“But in recent years we have experienced disproportionate violence and cruelty of a kind we had never seen before,” he said.

Some 600 people are on the Peace Caravan, riding in 15 trucks and a dozen cars along the winding roads of the south and southeast.

At their nightly campsites, victims of the clash between government security forces and organised crime mingle with groups with a long history of social struggle.

Among them is Tita Radilla, the daughter of Rosendo Radilla who disappeared 30 years ago, and whose case resulted in the only condemnation of the Mexican state by the Inter-American Court of Human Rights for crimes against humanity.

Radilla complained that President Calderón has not complied with the verdict of the Court, and blamed him for the violence that has left more than 40,000 people dead and 10,000 disappeared, and has displaced 700,000 people from their homes since January 2007.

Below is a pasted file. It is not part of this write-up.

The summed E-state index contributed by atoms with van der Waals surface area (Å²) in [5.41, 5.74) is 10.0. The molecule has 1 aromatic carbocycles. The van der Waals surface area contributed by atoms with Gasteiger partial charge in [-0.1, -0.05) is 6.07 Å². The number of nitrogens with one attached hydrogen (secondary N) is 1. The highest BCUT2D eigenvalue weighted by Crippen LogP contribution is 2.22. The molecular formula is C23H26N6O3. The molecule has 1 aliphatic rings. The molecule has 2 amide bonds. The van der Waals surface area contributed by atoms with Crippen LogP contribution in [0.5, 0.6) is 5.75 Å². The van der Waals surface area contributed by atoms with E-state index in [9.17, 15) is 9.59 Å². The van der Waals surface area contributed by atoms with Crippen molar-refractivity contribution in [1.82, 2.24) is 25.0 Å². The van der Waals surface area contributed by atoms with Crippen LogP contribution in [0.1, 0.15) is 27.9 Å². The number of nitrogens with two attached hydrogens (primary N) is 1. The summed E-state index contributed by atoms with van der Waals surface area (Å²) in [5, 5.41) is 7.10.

Macario García, leader of the Independent Movement for Triqui Unity and Struggle (MULTI), said: “This war of extermination is not only happening in San Juan Copala (a town under siege whose indigenous Triqui residents have been displaced from their land), but all over the country.”

“This caravan has made us feel stronger,” Nepomuceno Moreno from Sonora state told IPS. He is looking for his son, who has been missing since July 2010.

via Mexico: Peace Caravan “Has Made Us Feel Stronger”.

In Oaxaca, Mexico, Fresh, Locally Grown Food is Not a “Movement” –

Pilar Cabrera (mentioned in this article) and her family cooked for our wedding in Oaxaca at La Casa de los Milagros in 2004…we still wax poetic about the rose petal ice cream and the squash blossom soup…

In Oaxaca, Mexico, Fresh, Locally Grown Food is Not a “Movement” –

Following in the footsteps of Jack Kerouac in Oaxaca, Mexico | The Periscope Post

Following in the footsteps of Jack Kerouac in Oaxaca, Mexico | The Periscope Post.

Fallout from deadly Mexico casino fire sparks political brawl –